Introduction – The Polygraph Test
I have written about polygraphs in the past but it is a subject that comes up quite often – especially in cases where the evidence against my clients is somewhat weak.
It is not unusual to have a client request a polygraph to prove they are innocent. The question is this – if a defendant takes a polygraph test in Colorado and passes it, is that test admissible at trial, and, if not, is the offer to take a polygraph, admissible at trial?
The short answer may surprise you – that answer is no – to both. The fact that a defendant offers to take a polygraph test and may even have passed that test, is not admissible in a later Colorado criminal trial.
This is a difficult fact to accept for some.
When a person is falsely accused of a crime, that person naturally wants to immediately prove their innocence – to fight the case before charges are filed. In that context taking a polygraph to prove one’s innocence makes common sense.
This article addresses the dangers of polygraphs during the investigation of a case by Colorado law enforcement and the law in Colorado regarding the admissibility of polygraph evidence.
The Polygraph – What Is It?
A polygraph machine is truly not a “lie detector.”
The polygraph “machine” is essentially a device designed to measure physical reactions within the body that are believed to be impossible to control. It records pulse, breathing, blood pressure, perspiration, and gross motor movements.
The science behind polygraphs is founded on research that supports the proposition that an individual’s responses to both “control” questions and to “test” questions about an investigation – generate physical responses consistent with either telling the truth or lying.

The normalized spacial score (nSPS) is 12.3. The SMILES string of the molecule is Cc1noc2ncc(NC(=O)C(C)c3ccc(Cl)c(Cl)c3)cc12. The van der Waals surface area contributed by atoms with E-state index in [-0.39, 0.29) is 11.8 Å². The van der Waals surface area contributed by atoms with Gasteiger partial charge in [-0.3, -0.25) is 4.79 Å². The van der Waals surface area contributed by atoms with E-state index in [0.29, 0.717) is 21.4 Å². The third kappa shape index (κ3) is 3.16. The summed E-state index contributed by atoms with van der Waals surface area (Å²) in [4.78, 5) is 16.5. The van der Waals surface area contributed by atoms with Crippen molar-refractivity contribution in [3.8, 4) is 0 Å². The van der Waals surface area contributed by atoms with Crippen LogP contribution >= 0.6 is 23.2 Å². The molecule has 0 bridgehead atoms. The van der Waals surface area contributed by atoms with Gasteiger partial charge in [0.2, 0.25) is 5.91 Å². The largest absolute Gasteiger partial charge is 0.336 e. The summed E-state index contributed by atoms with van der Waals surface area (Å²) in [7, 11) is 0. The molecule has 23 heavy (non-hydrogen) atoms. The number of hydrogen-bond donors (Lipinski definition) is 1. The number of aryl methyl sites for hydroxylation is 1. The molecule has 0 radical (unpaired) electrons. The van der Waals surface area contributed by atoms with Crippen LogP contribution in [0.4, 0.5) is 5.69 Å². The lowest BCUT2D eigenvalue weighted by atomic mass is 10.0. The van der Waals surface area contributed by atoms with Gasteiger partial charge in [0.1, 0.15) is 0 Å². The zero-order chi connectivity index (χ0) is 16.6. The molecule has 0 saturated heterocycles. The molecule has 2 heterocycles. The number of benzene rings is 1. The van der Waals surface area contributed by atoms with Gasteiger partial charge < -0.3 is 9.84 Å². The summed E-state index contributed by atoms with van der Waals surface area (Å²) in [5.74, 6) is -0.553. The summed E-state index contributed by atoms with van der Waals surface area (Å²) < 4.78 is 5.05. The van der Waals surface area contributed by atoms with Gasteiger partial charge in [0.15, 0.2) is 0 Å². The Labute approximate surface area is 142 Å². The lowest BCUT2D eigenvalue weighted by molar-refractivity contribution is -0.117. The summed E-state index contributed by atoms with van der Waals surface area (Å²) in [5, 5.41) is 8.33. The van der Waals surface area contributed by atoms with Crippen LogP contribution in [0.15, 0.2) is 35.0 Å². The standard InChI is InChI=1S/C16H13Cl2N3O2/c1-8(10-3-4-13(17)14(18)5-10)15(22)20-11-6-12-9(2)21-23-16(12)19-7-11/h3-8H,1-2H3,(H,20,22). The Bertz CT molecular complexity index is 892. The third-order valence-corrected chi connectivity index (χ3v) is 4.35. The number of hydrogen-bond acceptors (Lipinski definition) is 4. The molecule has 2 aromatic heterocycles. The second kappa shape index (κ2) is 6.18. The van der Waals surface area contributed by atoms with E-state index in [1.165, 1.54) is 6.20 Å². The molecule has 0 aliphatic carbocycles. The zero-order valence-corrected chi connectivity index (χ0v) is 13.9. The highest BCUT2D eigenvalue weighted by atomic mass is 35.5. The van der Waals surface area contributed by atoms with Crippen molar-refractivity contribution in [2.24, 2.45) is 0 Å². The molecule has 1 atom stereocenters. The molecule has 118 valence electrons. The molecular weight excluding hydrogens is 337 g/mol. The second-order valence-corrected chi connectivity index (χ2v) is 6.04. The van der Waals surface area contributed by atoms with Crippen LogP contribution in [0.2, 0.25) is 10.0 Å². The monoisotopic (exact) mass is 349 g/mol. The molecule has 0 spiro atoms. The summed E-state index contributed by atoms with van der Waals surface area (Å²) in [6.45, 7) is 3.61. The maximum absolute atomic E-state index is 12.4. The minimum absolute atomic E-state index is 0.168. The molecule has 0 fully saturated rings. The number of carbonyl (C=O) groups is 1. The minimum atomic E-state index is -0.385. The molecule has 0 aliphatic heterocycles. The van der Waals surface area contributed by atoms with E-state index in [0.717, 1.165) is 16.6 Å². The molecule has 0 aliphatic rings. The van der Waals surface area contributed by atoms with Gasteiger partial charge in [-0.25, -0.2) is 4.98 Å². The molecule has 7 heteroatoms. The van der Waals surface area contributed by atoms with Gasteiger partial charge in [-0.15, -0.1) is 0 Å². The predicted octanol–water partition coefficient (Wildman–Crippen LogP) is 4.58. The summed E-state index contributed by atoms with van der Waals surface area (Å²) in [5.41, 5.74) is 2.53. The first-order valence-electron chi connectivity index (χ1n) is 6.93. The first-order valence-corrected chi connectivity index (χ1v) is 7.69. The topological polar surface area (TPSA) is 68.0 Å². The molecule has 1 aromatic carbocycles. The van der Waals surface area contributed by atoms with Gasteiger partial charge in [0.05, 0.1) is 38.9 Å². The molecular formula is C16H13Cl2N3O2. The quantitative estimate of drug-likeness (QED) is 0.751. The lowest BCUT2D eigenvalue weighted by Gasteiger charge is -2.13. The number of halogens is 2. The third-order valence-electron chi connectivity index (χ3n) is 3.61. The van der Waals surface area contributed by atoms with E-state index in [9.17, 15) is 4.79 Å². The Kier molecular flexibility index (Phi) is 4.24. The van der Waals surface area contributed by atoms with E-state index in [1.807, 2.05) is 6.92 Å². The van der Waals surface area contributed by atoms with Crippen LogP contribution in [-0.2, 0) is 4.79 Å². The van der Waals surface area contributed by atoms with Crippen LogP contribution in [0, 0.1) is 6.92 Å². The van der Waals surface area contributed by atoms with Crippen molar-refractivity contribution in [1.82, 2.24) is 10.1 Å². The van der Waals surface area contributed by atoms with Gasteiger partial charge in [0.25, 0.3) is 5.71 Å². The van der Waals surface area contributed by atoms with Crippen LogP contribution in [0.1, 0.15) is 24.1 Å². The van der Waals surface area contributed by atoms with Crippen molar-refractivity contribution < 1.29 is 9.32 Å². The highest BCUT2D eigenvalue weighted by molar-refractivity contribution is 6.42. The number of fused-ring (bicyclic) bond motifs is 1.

While the science behind the polygraph has made massive advances over the years, almost every court in the country still will not permit the results of a polygraph into evidence at trial.
The idea that expert opinions based upon a subjective analysis of physiological changes in a suspect’s body that are the result of police questioning somehow then enables the polygraph operator to detect if that person is lying or telling the truth…is still just not quite “there.”
The test is, by definition, is “subjective.” Polygraph operators can make errors in interpreting the results. The machine cannot, and does not, account for every individual’s unique composition and psychological reactions. Polygraph “results” are rendered, fundamentally, on formulas that are considered the “average person.”
In addition to technical errors, some polygraphers are better than others at creating the “control” and the “test” questions. The wrong questions can lead to skewed results. However, notwithstanding these flaws, the polygraph is still viewed as having an “aura of scientific infallibility” and for that reason, the Appellate Courts of Colorado have found that Colorado jurors will give polygraph results significant if not conclusive weight at trial.
Understanding the Role of Polygraphs in the Colorado Criminal Justice System
Polygraph tests are useful tools in the investigation of any criminal case. They are often used as an investigative tool by law enforcement and by defense teams representing the “targets” of certain criminal investigations.